In 1898, the Greek industrialist Nikolaus Dumba commissioned Hans Makart (1840-84) - a then fashionable painter - Franz Matsch and Gustav Klimt to decorate three rooms in his luxury apartment with paintings and also furniture. This involved quite different considerations from anything Klimt had tackled before. He was to produce two paintings to go in the panelling above the doors for a private client, on a domestic scale.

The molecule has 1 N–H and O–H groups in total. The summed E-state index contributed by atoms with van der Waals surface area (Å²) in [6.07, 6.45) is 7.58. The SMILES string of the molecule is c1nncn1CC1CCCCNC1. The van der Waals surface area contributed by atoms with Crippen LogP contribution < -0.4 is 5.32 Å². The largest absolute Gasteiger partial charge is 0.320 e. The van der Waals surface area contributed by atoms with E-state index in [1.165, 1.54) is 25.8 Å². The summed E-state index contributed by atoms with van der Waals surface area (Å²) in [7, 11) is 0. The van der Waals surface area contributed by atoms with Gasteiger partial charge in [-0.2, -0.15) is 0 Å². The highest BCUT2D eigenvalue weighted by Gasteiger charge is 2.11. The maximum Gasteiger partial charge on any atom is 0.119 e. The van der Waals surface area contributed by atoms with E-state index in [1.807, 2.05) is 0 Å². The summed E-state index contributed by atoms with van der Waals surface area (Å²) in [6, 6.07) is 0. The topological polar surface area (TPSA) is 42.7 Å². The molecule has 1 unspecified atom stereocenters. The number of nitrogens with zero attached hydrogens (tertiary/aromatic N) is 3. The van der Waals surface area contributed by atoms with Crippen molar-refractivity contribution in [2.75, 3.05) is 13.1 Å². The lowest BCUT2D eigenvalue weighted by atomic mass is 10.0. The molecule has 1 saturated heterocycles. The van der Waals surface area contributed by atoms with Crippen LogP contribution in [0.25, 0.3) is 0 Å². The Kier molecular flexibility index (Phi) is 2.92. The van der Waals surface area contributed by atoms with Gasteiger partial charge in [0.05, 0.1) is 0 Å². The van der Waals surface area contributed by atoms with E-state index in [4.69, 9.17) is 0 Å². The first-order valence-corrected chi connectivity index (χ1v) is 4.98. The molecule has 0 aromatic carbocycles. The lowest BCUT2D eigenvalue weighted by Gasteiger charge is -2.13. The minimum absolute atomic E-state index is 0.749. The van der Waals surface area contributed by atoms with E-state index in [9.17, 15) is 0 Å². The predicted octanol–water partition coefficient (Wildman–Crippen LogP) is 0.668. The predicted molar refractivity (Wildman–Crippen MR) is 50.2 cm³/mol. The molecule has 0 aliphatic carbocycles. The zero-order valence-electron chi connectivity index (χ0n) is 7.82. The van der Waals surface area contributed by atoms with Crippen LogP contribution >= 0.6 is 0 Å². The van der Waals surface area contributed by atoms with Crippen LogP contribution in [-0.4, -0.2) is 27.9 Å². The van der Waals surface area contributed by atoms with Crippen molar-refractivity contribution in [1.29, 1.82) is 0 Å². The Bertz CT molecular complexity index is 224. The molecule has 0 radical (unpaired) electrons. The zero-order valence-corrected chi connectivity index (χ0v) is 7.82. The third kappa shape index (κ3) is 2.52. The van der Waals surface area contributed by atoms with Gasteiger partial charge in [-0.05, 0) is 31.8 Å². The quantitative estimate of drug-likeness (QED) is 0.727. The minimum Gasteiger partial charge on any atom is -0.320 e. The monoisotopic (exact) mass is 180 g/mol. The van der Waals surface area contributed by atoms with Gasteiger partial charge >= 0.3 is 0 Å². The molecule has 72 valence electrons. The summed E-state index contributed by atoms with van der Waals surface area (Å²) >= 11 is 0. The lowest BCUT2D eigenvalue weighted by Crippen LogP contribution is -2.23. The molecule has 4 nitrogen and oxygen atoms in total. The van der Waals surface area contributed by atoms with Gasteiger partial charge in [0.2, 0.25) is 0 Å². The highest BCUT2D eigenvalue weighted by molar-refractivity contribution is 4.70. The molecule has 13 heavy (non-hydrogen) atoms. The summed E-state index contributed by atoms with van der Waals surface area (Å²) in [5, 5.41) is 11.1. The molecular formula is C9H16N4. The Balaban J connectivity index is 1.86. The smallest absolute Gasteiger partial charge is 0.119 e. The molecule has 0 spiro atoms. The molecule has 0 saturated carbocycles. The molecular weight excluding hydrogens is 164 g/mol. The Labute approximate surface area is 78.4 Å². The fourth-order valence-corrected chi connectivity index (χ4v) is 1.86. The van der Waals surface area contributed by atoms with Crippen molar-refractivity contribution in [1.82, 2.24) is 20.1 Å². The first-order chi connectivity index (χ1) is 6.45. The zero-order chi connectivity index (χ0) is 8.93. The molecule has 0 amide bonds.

Klimt was given the music room. A watercolour survives, showing how he envisaged the paintings in relation to the decoration of the rest of the room. While one of the canvases, Music II, is an allegorical work harking back to earlier paintings, the other, Schubert at the Piano, is highly innovative. Presumably Dumba requested that Schubert be the subject of the picture; he was certainly popular at the time and he also happened to be Klimt's own favourite composer. What is particularly striking about Klimt's portrayal of the musician is the way in which Klimt has completely abandoned the idea of an accurate historical representation, depicting the onlookers in contemporary dress. The subtle lighting given off by the candle tends to dissolve the elements in the picture. It is not possible to determine the space in which the figures are shown and only Schubert's profile stands out in sharp focus. The woman on the left is Marie Zimmermann, one of Klimt's mistresses, who gave birth to two sons by the artist.